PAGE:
Parts are manually loaded and the first station aligns the inner and outer races to make sure they are parallel. The parts then index to the second station where the REMAP applies a small, 1-kilonewton load and begins rotating. As this is happening, the force, position and torque values are all monitored in real time.
“We look for a torque spike during the rotation,” Watkins explains. “That tells us the splines are aligned, so we perform a light press to keep the assembly together and then rotate everything back to the home position to realign the holes the customer uses to mount the joint. The CV boot, end cap, gaskets and the joint itself have to be lined up properly before we perform the final pressing operation.
“The REMAP and MotionPRO working together let us monitor force and distance on every assembly and produce a traceable quality verification,” Watkins continues. “The ability to find the data for the shaft and pull up graphs and take screenshots of them to include in reports for the customer is really important if you have an issue in the field.
“A lot of our customers use Promess equipment, so we can give them raw data straight from the Promess system and they understand it. That lets us discuss different measuring strategies or assembly strategies, and they understand how we are evaluating the product. It makes it a lot easier to communicate with the customer’s quality staff when they understand the systems we are using.”
Fortunately, that kind of customer interaction is a lot less common because the failure rate for the stub shaft assembly has been cut from 20 percent to 2 percent on the REMAP-based system. And while that’s impressive, it’s not the only benefit of the new technology.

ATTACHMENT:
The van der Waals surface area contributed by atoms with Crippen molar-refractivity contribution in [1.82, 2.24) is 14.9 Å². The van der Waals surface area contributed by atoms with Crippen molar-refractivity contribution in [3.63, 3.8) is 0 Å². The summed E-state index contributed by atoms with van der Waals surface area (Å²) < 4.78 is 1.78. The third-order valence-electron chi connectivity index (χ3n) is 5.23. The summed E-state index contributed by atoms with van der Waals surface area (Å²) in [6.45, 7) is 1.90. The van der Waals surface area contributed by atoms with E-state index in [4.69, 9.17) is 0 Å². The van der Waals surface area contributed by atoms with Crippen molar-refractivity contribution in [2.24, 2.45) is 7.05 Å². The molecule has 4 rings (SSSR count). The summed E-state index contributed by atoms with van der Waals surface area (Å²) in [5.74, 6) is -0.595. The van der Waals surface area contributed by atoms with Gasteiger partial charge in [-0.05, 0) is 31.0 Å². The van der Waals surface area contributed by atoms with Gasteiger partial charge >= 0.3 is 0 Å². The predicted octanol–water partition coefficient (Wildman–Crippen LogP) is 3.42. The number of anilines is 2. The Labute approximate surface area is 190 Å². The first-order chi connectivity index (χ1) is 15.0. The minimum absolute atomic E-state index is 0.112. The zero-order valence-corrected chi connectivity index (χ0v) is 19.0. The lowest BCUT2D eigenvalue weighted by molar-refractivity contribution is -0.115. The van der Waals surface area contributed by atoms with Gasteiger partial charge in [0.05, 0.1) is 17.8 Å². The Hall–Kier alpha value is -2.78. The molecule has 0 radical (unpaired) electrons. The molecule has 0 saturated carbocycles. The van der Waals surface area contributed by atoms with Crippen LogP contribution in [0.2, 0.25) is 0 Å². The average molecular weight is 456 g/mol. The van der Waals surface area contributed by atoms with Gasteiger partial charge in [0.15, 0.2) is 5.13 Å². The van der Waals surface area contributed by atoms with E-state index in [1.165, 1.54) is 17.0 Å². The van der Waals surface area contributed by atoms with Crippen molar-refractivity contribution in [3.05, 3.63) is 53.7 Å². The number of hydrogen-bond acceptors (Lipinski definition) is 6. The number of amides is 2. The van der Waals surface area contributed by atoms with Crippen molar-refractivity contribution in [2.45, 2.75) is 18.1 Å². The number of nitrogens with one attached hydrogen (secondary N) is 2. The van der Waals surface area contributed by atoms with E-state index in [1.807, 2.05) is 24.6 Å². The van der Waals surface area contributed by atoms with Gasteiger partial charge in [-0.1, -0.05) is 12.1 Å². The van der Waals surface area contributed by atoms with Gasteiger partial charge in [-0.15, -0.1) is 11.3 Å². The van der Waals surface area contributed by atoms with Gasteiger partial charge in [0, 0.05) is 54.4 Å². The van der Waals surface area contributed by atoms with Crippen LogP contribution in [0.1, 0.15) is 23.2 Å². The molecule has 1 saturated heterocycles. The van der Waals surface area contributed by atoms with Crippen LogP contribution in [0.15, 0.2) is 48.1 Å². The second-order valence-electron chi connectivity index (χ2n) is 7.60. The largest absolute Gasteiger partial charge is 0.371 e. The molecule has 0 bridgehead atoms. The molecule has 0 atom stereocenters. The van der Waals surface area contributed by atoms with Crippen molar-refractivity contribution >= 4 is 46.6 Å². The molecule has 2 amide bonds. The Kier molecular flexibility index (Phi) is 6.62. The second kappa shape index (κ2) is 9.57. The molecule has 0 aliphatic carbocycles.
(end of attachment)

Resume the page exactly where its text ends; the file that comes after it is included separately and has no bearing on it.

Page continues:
“The flexibility of the REMAP-based systems has let us reconfigure the process and cut the cycle time from about 46 seconds to 27 seconds,” Watkins continues. “The new work flow includes an additional 11 to 12 seconds for boot installation that used to be part of the basic process, but we’re still well below the old-time requirement. The actual assembly operation only takes 18 to 22 seconds, but the operators can’t sustain that pace all day.”
Production has grown from 800,000 DCVJs produced annually on four German systems to 1.5 million produced on six REMAP-based systems. Each of the new systems can produce three different size assemblies with only a 30-minute changeover.
The Next Step
Not content with those achievements, Watkins and his team have designed and installed four universal machines using 12- and 30-kilonewton Promess Electro-Mechanical Assembly Presses (EMAPs). These use the same MotionPRO controls and are now the preferred standard system for center bracket and bearing assembly operations in the Ladson plant.
They also have designed a new, eight-station REMAP based system that offers slightly less flexibility while retaining all of the quality and productivity advantages of the 12 station systems. The major difference is a simplified workflow limited to one part instead of three and eight-hour changeover time. The major advantage is a significantly lower capital cost.
At the same time, IFA-Group North America has introduced a new family of DCVJs that require a much more sophisticated assembly capability including the ability to measure and control specific rates of change during the process. Those specifications are well within the capabilities of the REMAP-based systems without any modifications.
“We simply would not have been able to assemble these advanced products on the old machines,” Watkins says. “The product has grown with the process and that’s why Promess is now our preferred and specified vendor for measuring and pressing.”